This year, at least 25 Governors focused on pre-school, kindergarten or P-3 issues. For example, Indiana Governor Eric Holcomb proposed funding Dolly Parton’s Imagination Library, so children from birth to age five statewide can receive high-quality books each month. Kentucky Governor Andy Beshear highlighted that universal pre-K would be fully funded through the Education First Plan, which would help parents rejoin the workforce while ensuring every child is ready for kindergarten. Nevada Governor Joe Lombardo stated the budget appropriates $60 million to expand pre-K opportunities and noted the Department of Education will be charged with implementing the core pre-K programs, measuring results and providing policy recommendations for a long-term strategy to ensure more students are ready for school, when they get to school. New Mexico Governor Michelle Lujan Grisham celebrated the growth of the Early Childhood Trust Fund and proposed providing child care and early education for all families through the investment of more than half a billion dollars. Please find further insights and commentary on early childhood education and care at NGA’s Children & Families Program. Learn more about NGA’s Child Care Action Lab and NGA’s Summer Meeting Session with Dolly Parton.
“We know that the earlier a child is reading on grade level, the better that child will do in later grades — and in life. We also know that what happens to a child before they start school determines their chances of success.”Ohio Governor Mike DeWine
Addressing the impact of interrupted instruction during the pandemic, at least 22 Governors created plans to elevate academic supports for students. For example, Delaware Governor John Carney proposed $50 million for Opportunity Funding on top of more than $100 million in investments already made, which provides direct support for low-income children and English learners. Rhode Island Governor Dan McKee proposed $4 million for out-of-school learning programs and fully funded multilingual learners and high-cost special education to address the needs of these students. Utah Governor Spencer Cox celebrated eighth grade math and reading scores remaining stable between 2019 and 2022, according to The Nation’s Report Card (NAEP). Virginia Governor Glenn Youngkin highlighted the bipartisan Virginia Literacy Act, which embraces the science of reading and called for extending reading specialists under the Virginia Literacy Act to the fifth grade. Learn more about NGA’s Governors’ Education Policy Advisors Institute.
“We all want to improve outcomes and ensure our kids are prepared for success. And we’ll start by making sure our kids can bring their full and best selves to our schools and our classrooms.”Wisconsin Governor Tony Evers
Physical and Mental Health
Physical and mental health continued to be a main focus this year. At least 21 Governors discussed increasing student access to physical and mental health support and increasing funding for these supports. For example, Ohio Governor Mike DeWine celebrated OhioRise providing immediate care to over 16,000 Ohio children by helping communities develop new and intensive behavioral health services that are tailored to the specific needs of these children. Vermont Governor Phil Scott noted prioritizing prevention, giving children a healthier start through home visits and partnering with pediatricians to identify risks earlier. Washington Governor Jay Inslee emphasized the importance of meeting students’ social and emotional needs and increased funding last year for schools to hire more nurses, counselors, psychologists and social workers. Wisconsin Governor Tony Evers highlighted $30 million of federal pandemic relief funds in the “Get Kids Ahead” initiative to provide every Wisconsin public school district with new resources to expand school-based mental health services. Governor Evers also announced making the “Get Kids Ahead” initiative a permanent state program and declared 2023 the “Year of Mental Health.” Learn more about NGA’s Improving Student, Family and School Staff Well-Being Project and NGA’s 2022-23 Chair’s Initiative on Strengthening Youth Mental Health.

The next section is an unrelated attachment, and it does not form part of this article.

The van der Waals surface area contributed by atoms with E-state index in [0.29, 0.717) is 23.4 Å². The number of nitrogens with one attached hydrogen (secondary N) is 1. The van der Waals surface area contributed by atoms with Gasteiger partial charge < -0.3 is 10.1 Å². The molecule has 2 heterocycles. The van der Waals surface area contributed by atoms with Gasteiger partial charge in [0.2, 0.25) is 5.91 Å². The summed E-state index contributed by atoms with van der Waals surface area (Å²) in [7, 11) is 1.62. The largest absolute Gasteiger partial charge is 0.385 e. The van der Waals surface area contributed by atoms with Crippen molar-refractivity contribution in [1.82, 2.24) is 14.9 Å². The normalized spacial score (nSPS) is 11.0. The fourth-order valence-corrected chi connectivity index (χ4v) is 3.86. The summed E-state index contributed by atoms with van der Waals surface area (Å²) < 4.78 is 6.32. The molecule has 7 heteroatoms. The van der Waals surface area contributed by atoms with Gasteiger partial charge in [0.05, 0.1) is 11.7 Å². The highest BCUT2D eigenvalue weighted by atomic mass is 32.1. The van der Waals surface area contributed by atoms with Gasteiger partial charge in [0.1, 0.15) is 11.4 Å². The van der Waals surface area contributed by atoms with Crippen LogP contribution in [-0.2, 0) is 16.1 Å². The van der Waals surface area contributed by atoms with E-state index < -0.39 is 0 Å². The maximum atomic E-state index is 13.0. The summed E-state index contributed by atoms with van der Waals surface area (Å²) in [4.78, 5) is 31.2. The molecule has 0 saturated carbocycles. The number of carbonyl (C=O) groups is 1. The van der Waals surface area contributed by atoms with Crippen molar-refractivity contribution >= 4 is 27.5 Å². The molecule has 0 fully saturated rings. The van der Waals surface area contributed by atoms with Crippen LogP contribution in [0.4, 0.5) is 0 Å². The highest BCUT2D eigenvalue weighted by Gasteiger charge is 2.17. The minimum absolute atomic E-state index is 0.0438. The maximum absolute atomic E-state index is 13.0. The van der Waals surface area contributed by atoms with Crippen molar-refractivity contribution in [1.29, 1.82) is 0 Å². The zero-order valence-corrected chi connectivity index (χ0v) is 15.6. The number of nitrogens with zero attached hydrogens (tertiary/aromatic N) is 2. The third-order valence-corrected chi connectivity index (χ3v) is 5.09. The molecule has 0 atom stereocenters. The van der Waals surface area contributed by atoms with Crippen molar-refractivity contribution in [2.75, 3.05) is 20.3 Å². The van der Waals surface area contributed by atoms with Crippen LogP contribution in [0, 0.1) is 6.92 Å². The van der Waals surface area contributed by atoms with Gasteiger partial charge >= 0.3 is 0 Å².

“Leading in prioritizing youth mental health through comprehensive means that don’t just connect kids with resources but empower parents and educators to identify negative signs and provide positive support.”New Jersey Governor Phil Murphy
At least 16 Governors discussed the importance of postsecondary financial aid, tuition and student debt. For example, Maine Governor Janet Mills included $71 million for the University System, the Maine Community College System and Maine Maritime Academy, which includes a 4.5 percent increase across the board. Governor Mills also included $10 million to boost the Maine State Grant Program, increasing the maximum grant award to $3,000 to help more Maine students afford the cost of college. In Massachusetts Governor Maura Healey’s Inaugural address, Governor Healey proposed funding a new program called MassReconnect, which will offer free community college to students over 25 who do not have a college degree. Nebraska Governor Jim Pillen provided $39.4 million to fund over 4,200 scholarships for Nebraska students who attend any of Nebraska’s institutes of higher education. South Carolina Governor Henry McMaster called on the General Assembly to finalize funding of the Battelle Alliance, a collaborative nuclear sciences research partnership between the University of South Carolina, Clemson University, South Carolina State University and the Savannah River National Laboratory. Governor McMaster highlighted that with an appropriation of $100 million in addition to the $20 million appropriated last year, the alliance will develop workforce training programs designed to develop a pipeline of new talent to fill engineering, science, research and management positions for private industry and nuclear facilities. Learn more about NGA’s Community Renewal Task Force Winter Meeting and NGA’s FASFA Completion Action Lab.
“Let’s keep funding the bipartisan Michigan Achievement Scholarship, which lowers the cost of higher education—community college, private, or public university—by thousands of dollars for most students and makes college tuition-free for 65% of graduating seniors.”Michigan Governor Gretchen Whitmer
NGA’s Center for Best Practices continues to support Governors in a range of issues, including those discussed in the State of the State addresses. Learn more about NGA’s K-12 Education work and stay updated on Governor Murphy’s NGA Chair’s Initiative focused on Strengthening Youth Mental Health.
This article was developed by NGA staff: Jillian Meinhardt and Catherine Van Ness. For more information on Governors’ education efforts please contact firstname.lastname@example.org.